Hull City 2-2 Leicester City: Three Foxes who let the Side Down in Sorry Display

Leicester City drew away from home against Hull City as the Foxes suffer another disappointing result. Two silly concessions, two Jamie Vardy responses, and little life to lift the King Power side out of their rut. Here are the players who let us down.

Leeds United v Leicester City - Sky Bet Championship
Leeds United v Leicester City - Sky Bet Championship / Michael Regan/GettyImages

Leicester only scored one goal from open play, relying on a penalty to equalise the first Hull City goal. The Tigers were certainly up for the game, once again with ‘MarescaBall’ found out, they closed the Foxes down, starved them of meaningful possession, and created their own chances. Enzo Maresca’s team only had 49% possession, when they have historically held onto more than 60%.

So, a weak performance from a side trying to maintain their lead at the top of the EFL Championship table, and they also had the opportunity to go five points clear at the top of the table had they won the tie. Nevertheless, despite poor team selection, there are some players who really need a rest or some competition for spots.

Leicester City’s Stephy Mavididi

This was perhaps his worst performance in blue and white. I suppose I should recount the performance: a penalty committed, only one blocked shot taken, only two out of 11 ground duels won, no successful dribbles and only 72% passing accuracy. Not to mention he gave the ball away 20 whole times. What a mare of a day for the winger.

He just kept giving the ball away and was generally ineffective and poor throughout the fixture. I was honestly confused Maresca chose not to sub him off for Marc Albrighton when Leicester needed calm, composure, and consistency to obtain control over a back and forth kind of game. Albrighton is an experienced, leading voice, that links up well with many of the players on that pitch.

The Belgian centre-back

His mistake led to the first goal, his defensive contributions were negligible at best, and the defender failed to actually disrupt opposition attacks on goal in what was probably also Wout Faes’ worst performance in a blue and white shirt. Simply poor. Especially when in the background was Conor Coady and Harry Souttar: both better defenders.

Not really a player…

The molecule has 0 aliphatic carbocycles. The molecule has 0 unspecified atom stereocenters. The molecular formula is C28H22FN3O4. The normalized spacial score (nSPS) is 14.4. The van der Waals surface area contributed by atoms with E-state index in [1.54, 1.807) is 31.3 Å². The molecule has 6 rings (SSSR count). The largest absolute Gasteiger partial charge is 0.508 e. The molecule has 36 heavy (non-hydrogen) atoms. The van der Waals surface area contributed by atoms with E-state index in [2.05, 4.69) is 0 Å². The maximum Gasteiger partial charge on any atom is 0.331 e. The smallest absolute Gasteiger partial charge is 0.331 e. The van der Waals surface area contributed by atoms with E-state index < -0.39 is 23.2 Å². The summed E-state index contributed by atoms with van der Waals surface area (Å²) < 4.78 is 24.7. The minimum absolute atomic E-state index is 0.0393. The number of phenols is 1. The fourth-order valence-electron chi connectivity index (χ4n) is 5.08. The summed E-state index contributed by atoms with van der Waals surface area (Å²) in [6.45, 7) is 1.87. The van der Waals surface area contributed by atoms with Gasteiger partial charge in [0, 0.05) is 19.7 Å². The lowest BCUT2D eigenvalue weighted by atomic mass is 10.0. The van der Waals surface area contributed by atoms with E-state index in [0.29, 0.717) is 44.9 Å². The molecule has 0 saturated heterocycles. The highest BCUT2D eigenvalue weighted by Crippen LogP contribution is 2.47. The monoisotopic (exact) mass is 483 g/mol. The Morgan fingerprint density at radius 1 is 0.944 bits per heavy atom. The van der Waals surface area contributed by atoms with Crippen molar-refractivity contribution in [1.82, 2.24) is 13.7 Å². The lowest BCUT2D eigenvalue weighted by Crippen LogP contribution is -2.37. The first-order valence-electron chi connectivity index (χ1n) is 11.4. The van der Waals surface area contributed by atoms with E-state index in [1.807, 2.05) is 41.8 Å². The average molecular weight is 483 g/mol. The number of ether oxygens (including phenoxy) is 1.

Enzo Maresca has got to take some of the blame for the result. The Italian head coach deployed a team which was fatigued, full of underperforming favourites, and offered little to inspire the supporters in lieu of deciding to drop Conor Coady after being involved in our first EFL win in five attempts.

It is also self-evident that ‘MarescaBall’ has been found out by the weaker sides, who employ an extremely simply counter measure as they already know exactly how the Foxes are going to set up. After all, Maresca does not rotate or remove players from his starting XI, except those most of us agree should be in the side.

What Hull did was exactly what every single side - bar Leeds United - have done to best Leicester City: starve the King Power team of possession, control the flow of the ball out to the wings, and then just apply a bunch of pressure so they mistakenly pass or take it all the way back where you can pounce on slower defenders. The situation is so obvious I am blind to why the Foxes showed no desire to alter their play based on what they were faced with.

Against such compact and controlled teams, getting crosses into the danger area is usually the best option. It allows you to create a chance with your better players, create confusion and mistakes in an organised backline, and provides a moment where a rushing midfielder could become a hero goal scorer. Yet instead, Maresca has us try what we have used all season: get it to Abdul Fatawu or Mavididi and hope they can work some magic. That failed, and will continue to fail.